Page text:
When someone's been in the bookmaking business as long as Ralph J. Topping, it seems only natural for him to be the chief executive at one of the largest and most prominent betting services out there -- William Hill.
Nearly six months ago, IGamingNews editor Chris Krafcik spoke with Mr. Topping about four months after he settled into the chief executive chair and discovered his thick accent (referring to it as “the hardened dialect of a weathered, well-aged Scotsman”) as well as his ambitious business plans. Last Friday, we checked in with Mr. Topping again to see how life has been for the jolly Scot.
You've been the C.E.O. for a little under a year, how's it going?
Things are going great -- as good as they can be. What you took for normal changes when the world is falling all around you, and you're scared to switch the television on in case you see some other disaster happening. Business, actually, has been very robust.
What's been your most memorable day thus far?
Probably when I went to meet my investors for the first time. Or going to Israel to do business and having to deal with the people at the border who have no sense of humor. I don't think they've ever read a Dilbert column in their life, and I don't think they've laughed since they were kids. It was quite a challenge getting through, but that was the most memorable foreign trip.
The most memorable U.K. experience was meeting the investors for the first time, which, thankfully, I had been running operational businesses for a long period of time by then. I'd like to say I thoroughly enjoyed it. I was just myself, and I think they quite liked that. I don't pretend to be anything I'm not. So the response we got back, because they mark you on every visit -- it's just like going to school actually -- they tell you their views on you, and they were very, very kind. So, that was enjoyable.
How did you get drawn into the bookmaking industry?
Oh God, you'll never believe this one. This is quite an interesting one. I was a student at the University in Glasgow, and my parents bought me a car. My father said he would not subsidize me for the running of the car; I would have to find a job. He found me a job with a company in Glasgow called City Tote, which was a London company that opened betting shops in Glasgow. I went into a shop in the south side of Glasgow and worked with all females, which was unusual in the betting industry at that time. I went in there a very shy 18-year-old boy, probably what you would call a country boy. After blushing for the first three months, my shyness disappeared, and I had stand on my two feet with the ladies because they were tormenting me all the time. That was a great experience. The lady who taught me at that time is still working for the organization, so that's tremendous.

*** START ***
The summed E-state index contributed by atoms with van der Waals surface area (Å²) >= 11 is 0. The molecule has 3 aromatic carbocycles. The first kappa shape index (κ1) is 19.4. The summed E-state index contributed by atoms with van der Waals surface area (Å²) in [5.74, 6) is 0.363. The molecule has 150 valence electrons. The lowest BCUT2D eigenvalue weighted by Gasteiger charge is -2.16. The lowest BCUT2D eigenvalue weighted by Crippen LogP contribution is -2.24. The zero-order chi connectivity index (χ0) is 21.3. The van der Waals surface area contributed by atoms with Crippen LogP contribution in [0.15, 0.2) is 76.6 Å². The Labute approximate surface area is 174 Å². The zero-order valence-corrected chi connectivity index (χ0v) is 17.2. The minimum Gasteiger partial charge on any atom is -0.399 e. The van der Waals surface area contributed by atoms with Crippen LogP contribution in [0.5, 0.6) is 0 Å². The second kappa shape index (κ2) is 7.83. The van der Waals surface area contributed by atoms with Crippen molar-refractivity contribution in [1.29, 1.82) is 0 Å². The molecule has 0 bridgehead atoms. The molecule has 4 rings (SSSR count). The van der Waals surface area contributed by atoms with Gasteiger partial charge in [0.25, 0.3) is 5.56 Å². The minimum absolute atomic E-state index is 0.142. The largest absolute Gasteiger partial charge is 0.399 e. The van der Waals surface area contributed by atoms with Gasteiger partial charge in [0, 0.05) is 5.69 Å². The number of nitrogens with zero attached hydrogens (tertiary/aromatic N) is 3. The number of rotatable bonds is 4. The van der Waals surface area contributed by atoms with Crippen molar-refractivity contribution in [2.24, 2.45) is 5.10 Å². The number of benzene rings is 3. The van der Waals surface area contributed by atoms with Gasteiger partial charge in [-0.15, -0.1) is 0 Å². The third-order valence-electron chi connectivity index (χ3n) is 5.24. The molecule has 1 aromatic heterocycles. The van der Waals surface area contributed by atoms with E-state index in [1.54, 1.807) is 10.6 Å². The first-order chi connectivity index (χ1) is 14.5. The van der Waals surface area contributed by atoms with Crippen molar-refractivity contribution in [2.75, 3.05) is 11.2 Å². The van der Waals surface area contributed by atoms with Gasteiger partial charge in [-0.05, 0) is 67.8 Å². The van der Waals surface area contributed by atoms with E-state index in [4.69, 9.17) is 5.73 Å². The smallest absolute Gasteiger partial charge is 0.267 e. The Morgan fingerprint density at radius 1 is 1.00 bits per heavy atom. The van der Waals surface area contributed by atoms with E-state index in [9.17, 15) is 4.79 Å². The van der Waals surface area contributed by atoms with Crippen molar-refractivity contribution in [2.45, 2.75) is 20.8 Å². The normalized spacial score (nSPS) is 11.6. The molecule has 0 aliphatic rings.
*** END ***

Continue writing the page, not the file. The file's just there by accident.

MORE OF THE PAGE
Was that your first job ever?
Can you believe it? I'm such a dull person. I worked for the company, and apart from doing a little big of traveling, I stayed with the company. I'm one of those unusual people nowadays. I've always stayed with the organization and haven't moved. I will not come back to life as an Aborigine. (Laughs.)
What do you think the I-gaming future will be like?
I think when Americans come in it will be reinvented in lots and lots of ways. I think they will take it to new heights, and it will grow. It will be one of the ways to have a big alternative to the land-based business. It might be challenge to some land-based businesses over there. I think that (legalization in the United States) will happen in the next few years. And a challenge to those Europeans because we feel we are inferior to you Americans.
I somehow doubt that.
(Laughs.) We will have to smarten up.
When's the last time you gambled, and are you up or down?
(Laughs.) I had a bet this week on football, or soccer as you call it. And I lost this week. I'm following a pattern: Any week with a Monday in it, I seem to lose. I am not a good gambler. I'm a recreational gambler as they call it. My biggest win was on South Africa to win the Rugby World Cup. I won about £3,000. That's my biggest win, and that was last year.
Looking back, what did you see yourself doing as a child when you "grew up"? How is it different now?
(Laughs.) I was convinced when I was a child I was going to play football/soccer for Scotland. I thought I was going to lead Scotland out as a captain. I dedicated my early years to follow that concept. It was only when I went to school, and they told me that I was useless that I gave up on that. Then I thought I would go to university and become a teacher or a lawyer -- those were the professions that my parents told me to do. They also told me to never take money from strangers, and I've done that all my life. So, I've been a naughty boy since childhood.
Tell me about your favorite thing to do when you're not working.